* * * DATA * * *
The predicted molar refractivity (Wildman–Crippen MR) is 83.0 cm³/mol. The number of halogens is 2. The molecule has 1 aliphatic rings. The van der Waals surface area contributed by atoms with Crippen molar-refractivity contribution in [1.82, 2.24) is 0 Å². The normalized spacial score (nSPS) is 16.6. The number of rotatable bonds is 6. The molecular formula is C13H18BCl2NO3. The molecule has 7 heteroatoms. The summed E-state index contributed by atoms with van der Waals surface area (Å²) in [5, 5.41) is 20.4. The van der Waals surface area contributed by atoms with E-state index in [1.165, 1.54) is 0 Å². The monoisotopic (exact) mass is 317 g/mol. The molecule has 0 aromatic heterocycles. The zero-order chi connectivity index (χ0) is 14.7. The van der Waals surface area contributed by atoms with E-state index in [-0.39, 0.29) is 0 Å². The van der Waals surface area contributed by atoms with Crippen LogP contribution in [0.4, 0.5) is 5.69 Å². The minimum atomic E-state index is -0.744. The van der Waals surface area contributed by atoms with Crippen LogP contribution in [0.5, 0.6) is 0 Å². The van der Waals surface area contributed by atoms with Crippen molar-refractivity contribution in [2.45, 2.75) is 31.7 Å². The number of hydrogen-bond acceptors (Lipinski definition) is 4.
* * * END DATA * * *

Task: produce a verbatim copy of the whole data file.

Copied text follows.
The predicted molar refractivity (Wildman–Crippen MR) is 83.0 cm³/mol. The number of halogens is 2. The molecule has 1 aliphatic rings. The van der Waals surface area contributed by atoms with Crippen molar-refractivity contribution in [1.82, 2.24) is 0 Å². The normalized spacial score (nSPS) is 16.6. The number of rotatable bonds is 6. The molecular formula is C13H18BCl2NO3. The molecule has 7 heteroatoms. The summed E-state index contributed by atoms with van der Waals surface area (Å²) in [5, 5.41) is 20.4. The van der Waals surface area contributed by atoms with E-state index in [1.165, 1.54) is 0 Å². The monoisotopic (exact) mass is 317 g/mol. The molecule has 0 aromatic heterocycles. The zero-order chi connectivity index (χ0) is 14.7. The van der Waals surface area contributed by atoms with E-state index in [-0.39, 0.29) is 0 Å². The van der Waals surface area contributed by atoms with Crippen LogP contribution in [0.4, 0.5) is 5.69 Å². The minimum atomic E-state index is -0.744. The van der Waals surface area contributed by atoms with Crippen LogP contribution in [0.5, 0.6) is 0 Å². The van der Waals surface area contributed by atoms with Crippen molar-refractivity contribution in [2.45, 2.75) is 31.7 Å². The number of hydrogen-bond acceptors (Lipinski definition) is 4.